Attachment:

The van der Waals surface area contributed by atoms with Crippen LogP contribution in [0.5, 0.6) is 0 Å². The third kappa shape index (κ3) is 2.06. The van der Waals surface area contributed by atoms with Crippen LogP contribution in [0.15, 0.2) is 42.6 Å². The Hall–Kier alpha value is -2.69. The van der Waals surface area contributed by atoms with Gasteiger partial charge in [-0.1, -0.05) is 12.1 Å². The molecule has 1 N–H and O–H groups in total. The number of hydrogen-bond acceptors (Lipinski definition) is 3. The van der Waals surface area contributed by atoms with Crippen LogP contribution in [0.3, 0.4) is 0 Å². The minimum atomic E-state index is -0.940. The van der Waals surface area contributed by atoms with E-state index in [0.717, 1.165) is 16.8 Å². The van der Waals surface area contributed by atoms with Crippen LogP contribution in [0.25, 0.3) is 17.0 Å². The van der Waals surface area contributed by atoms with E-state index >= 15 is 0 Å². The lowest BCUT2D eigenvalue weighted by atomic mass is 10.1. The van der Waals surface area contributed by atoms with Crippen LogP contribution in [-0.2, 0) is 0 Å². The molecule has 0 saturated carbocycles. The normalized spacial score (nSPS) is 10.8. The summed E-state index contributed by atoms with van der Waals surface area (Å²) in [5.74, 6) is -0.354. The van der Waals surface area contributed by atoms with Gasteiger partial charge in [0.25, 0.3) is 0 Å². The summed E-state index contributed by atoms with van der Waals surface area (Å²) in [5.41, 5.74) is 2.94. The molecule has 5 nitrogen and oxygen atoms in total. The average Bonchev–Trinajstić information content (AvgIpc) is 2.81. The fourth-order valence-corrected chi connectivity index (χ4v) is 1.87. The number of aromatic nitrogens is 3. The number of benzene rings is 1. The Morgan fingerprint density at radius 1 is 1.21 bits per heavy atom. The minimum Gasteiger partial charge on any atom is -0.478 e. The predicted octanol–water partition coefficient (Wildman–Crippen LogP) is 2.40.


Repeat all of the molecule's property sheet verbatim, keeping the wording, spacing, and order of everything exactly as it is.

The van der Waals surface area contributed by atoms with Crippen LogP contribution in [0.5, 0.6) is 0 Å². The third kappa shape index (κ3) is 2.06. The van der Waals surface area contributed by atoms with Crippen LogP contribution in [0.15, 0.2) is 42.6 Å². The Hall–Kier alpha value is -2.69. The van der Waals surface area contributed by atoms with Gasteiger partial charge in [-0.1, -0.05) is 12.1 Å². The molecule has 1 N–H and O–H groups in total. The number of hydrogen-bond acceptors (Lipinski definition) is 3. The van der Waals surface area contributed by atoms with Crippen LogP contribution in [0.3, 0.4) is 0 Å². The minimum atomic E-state index is -0.940. The van der Waals surface area contributed by atoms with E-state index in [0.717, 1.165) is 16.8 Å². The van der Waals surface area contributed by atoms with Crippen LogP contribution in [0.25, 0.3) is 17.0 Å². The van der Waals surface area contributed by atoms with E-state index >= 15 is 0 Å². The lowest BCUT2D eigenvalue weighted by atomic mass is 10.1. The van der Waals surface area contributed by atoms with Crippen LogP contribution in [-0.2, 0) is 0 Å². The molecule has 0 saturated carbocycles. The normalized spacial score (nSPS) is 10.8. The summed E-state index contributed by atoms with van der Waals surface area (Å²) in [5.74, 6) is -0.354. The van der Waals surface area contributed by atoms with Gasteiger partial charge in [0.25, 0.3) is 0 Å². The summed E-state index contributed by atoms with van der Waals surface area (Å²) in [5.41, 5.74) is 2.94. The molecule has 5 nitrogen and oxygen atoms in total. The average Bonchev–Trinajstić information content (AvgIpc) is 2.81. The fourth-order valence-corrected chi connectivity index (χ4v) is 1.87. The number of aromatic nitrogens is 3. The number of benzene rings is 1. The Morgan fingerprint density at radius 1 is 1.21 bits per heavy atom. The minimum Gasteiger partial charge on any atom is -0.478 e. The predicted octanol–water partition coefficient (Wildman–Crippen LogP) is 2.40.